May 24, 2024

Education Finland’s Webinar Findings on Education And Training

 Education Finland’s Webinar Findings on Education And Training

50% of all employees will need reskilling by 2025 – Finland’s approach to the challenge is both systematic and innovative.

Half of all employees will need reskilling in the next couple of years, as adoption of technology increases, according to the World Economic Forum’s Future of Jobs Report. Finland is tackling this issue by a parliamentary reform of continuous learning that will respond to people’s lifelong need for upskilling and reskilling – and by developing innovative solutions to enable learning new skills. These were presented in an online event organized by Education Finland as part of the Expo 2020 Dubai.

The magnitude of the challenge was outlined by Director Tauno Taajamaa from Soprano, a Finnish training company specializing in corporate learning services. “According to the World Economic Forum’s Future of Jobs Report, 40 per cent of current workers’ core skills are expected to change in the next five years as the “double-disruption” of the economic impacts of the pandemic and increasing automation transforming jobs takes hold. The WEF estimate is that in order to stay competitive in working life, you would need to spend on average 5-10 % of your time learning new skills,” said Taajamaa.

H.E. Marianne Nissilä, Ambassador of Finland to the UAE, described the approach that Finland, a country topping the international rankings in both education and innovation, has adopted. “Recently Finland completed a reform on continuous learning. The reform aims to make sure that the development of competence becomes a natural part of work or entrepreneurship. Key measures include making sure that education takes into account different life situations as well as the needs of the world of work. Finland is gradually introducing a digital service package for continuous learning. It consists of interconnected intelligent online services such as services for assessing competence and identifying prior learning, guidance services and search services for education. One of the most important digitalization projects is Digivision 2030. It aims to offer greater opportunities for all learners – whether young or adults, degree students or those seeking to upskill specific competences – to learn flexibly in Finnish educational institutions, irrespective of geographic location or administrative boundaries,” said the ambassador.

Innovative approaches to training and upskilling

Innovative solutions to make upskilling easy and motivating have already been developed by Finnish organizations, based on Finland’s well-known education expertise. Micro credentials offer a flexible way to upskill throughout one’s career, certification courses and tests can be offered using virtual reality, and approaches such as gamification can be used to add employee engagement in and motivation for learning, as suggested by Seppo, a Finnish company specialized in game-based learning.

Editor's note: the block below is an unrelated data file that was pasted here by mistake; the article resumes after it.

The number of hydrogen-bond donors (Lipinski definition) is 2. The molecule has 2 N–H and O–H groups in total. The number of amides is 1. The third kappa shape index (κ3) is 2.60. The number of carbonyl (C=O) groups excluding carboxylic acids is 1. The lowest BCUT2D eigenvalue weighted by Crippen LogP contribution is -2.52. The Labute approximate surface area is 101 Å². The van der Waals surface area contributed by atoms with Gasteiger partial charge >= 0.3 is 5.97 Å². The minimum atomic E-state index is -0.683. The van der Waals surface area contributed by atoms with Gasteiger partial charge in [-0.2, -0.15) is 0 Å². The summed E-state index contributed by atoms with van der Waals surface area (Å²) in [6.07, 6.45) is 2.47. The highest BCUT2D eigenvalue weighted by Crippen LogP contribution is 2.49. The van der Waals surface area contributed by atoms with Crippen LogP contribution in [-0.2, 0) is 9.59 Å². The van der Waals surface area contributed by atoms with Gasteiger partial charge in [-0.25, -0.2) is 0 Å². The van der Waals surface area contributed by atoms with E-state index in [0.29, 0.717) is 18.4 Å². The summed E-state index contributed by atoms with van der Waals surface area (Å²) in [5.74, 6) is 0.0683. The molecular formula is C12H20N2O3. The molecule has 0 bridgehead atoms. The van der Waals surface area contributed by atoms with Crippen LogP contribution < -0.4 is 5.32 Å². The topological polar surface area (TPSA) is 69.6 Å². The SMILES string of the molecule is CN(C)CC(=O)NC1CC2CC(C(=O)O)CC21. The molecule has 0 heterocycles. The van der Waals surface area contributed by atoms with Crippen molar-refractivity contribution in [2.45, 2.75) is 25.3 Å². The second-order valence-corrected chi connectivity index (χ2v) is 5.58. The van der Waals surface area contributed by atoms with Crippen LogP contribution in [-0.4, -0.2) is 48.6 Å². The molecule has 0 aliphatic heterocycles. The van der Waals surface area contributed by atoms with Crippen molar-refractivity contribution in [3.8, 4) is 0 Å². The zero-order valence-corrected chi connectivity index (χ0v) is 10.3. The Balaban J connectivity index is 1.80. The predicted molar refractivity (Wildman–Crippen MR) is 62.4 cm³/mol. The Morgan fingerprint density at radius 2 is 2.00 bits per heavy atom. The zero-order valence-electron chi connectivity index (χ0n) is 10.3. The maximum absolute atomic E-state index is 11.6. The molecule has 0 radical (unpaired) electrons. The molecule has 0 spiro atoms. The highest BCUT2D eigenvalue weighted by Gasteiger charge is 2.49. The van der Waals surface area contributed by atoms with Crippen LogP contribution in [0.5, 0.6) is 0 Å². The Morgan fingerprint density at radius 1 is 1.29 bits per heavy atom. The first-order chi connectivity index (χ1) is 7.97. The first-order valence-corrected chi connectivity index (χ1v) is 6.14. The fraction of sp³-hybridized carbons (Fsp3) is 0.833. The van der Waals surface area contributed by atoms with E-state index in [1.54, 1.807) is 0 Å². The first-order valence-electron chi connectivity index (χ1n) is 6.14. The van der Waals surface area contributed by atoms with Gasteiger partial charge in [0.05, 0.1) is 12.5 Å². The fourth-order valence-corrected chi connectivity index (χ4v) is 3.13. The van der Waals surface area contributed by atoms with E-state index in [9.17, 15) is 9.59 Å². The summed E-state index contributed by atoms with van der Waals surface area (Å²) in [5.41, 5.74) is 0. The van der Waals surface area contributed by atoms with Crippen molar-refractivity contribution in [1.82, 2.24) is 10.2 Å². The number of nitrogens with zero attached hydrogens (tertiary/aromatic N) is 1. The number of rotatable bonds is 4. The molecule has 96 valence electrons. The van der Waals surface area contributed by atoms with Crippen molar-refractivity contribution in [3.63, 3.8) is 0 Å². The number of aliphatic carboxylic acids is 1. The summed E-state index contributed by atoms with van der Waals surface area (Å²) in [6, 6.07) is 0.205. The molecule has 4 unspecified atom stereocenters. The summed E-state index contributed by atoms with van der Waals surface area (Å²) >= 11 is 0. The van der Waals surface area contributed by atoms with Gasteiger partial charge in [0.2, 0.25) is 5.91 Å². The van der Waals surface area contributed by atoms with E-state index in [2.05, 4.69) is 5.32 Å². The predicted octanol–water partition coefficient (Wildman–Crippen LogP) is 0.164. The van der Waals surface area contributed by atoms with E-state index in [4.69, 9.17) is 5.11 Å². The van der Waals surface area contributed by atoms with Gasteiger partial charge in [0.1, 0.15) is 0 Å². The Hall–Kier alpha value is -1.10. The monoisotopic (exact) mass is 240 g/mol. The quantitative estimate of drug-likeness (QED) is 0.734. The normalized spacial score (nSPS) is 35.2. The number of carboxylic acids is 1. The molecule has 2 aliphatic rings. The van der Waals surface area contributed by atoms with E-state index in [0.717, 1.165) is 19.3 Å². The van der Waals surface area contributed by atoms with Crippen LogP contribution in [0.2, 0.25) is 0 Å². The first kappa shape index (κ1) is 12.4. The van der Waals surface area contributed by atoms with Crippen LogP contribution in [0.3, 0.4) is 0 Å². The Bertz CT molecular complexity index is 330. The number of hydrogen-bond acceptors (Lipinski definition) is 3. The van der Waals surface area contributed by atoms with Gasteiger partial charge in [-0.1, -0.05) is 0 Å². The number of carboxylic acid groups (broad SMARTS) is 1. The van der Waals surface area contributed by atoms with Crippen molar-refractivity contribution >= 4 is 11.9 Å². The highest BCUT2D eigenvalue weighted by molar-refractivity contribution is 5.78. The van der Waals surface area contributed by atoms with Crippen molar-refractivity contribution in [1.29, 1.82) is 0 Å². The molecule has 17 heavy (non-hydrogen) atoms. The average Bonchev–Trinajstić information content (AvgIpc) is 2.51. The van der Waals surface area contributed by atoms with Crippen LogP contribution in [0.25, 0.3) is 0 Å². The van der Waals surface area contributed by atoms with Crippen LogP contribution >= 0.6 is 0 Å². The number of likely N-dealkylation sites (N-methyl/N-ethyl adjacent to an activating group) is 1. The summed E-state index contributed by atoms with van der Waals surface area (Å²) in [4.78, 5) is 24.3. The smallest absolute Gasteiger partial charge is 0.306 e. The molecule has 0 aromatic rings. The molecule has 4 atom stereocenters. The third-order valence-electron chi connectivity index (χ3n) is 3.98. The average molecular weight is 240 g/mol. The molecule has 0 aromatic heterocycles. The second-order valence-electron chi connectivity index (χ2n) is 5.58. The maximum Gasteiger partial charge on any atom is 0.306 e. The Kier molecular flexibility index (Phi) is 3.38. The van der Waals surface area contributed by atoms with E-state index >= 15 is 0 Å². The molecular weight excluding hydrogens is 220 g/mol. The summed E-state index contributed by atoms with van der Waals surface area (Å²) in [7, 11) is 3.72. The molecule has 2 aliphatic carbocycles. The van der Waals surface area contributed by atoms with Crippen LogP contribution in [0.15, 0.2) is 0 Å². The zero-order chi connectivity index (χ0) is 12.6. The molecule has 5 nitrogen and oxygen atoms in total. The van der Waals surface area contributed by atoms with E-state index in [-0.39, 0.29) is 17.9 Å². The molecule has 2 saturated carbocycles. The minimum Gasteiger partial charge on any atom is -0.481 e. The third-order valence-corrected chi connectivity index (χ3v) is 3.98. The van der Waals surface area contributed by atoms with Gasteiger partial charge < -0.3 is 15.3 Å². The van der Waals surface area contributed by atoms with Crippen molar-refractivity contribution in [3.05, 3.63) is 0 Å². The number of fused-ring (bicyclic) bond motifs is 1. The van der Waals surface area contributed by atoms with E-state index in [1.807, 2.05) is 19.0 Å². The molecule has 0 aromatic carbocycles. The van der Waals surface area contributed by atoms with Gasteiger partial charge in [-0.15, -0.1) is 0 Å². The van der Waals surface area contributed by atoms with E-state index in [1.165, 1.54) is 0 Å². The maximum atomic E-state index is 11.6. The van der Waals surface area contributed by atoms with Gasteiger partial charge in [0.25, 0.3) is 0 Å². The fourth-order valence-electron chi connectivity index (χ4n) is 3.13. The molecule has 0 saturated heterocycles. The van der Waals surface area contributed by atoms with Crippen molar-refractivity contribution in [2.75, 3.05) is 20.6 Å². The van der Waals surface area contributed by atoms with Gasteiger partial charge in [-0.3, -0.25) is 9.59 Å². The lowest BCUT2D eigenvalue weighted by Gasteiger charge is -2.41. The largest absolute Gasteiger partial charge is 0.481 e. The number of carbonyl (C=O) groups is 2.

“Millennials will be in an increasing role as employees, and they are quite demanding: looking for new challenges, striving for transparency and meaningfulness and using technology in a natural way. There is also a paradigm shift in learning which includes moving from onsite to remote or hybrid learning, from memorizing to exploring and creating. Research shows that gamification can result in a 75% increase in learner motivation,” said Riku Alkio, CEO of Seppo with a teacher background.

Harnessing technology to identify training needs as well as to meet them

One of the key questions is what are the future skills that will be needed in working life. Finland is basing its policy of continuous learning on systematic skills anticipation done together with representatives of working life. Also artificial intelligence can be harnessed to anticipate the skills required by future workplaces to provide solutions for graduate education and continuous learning, as exemplified by Haaga-Helia University of Applied Sciences.

“We collabarate with Headai, a Finnish technology company, and use their artificial intelligence (AI) to analyse the data from job adverts in different markets to get insights so that decisions can be made about study programmes in our institution. We have noticed that the skills in demand vary almost as much between geographic location as they do between different jobs,” said Pasi Tuominen, Extended Reality Customer Experience Developer from Haaga-Helia UAS. “We have also developed together with Headai Careerbot, a service that helps our students to pursue their dream career and build their skills profile. With the help of AI we can combine offering from different courses based on their aspirations and create a truly personalized learning path for them.” The AI-powered Chrystal Ball can be explored in the Finnish Pavilion at the Expo 2020 Dubai.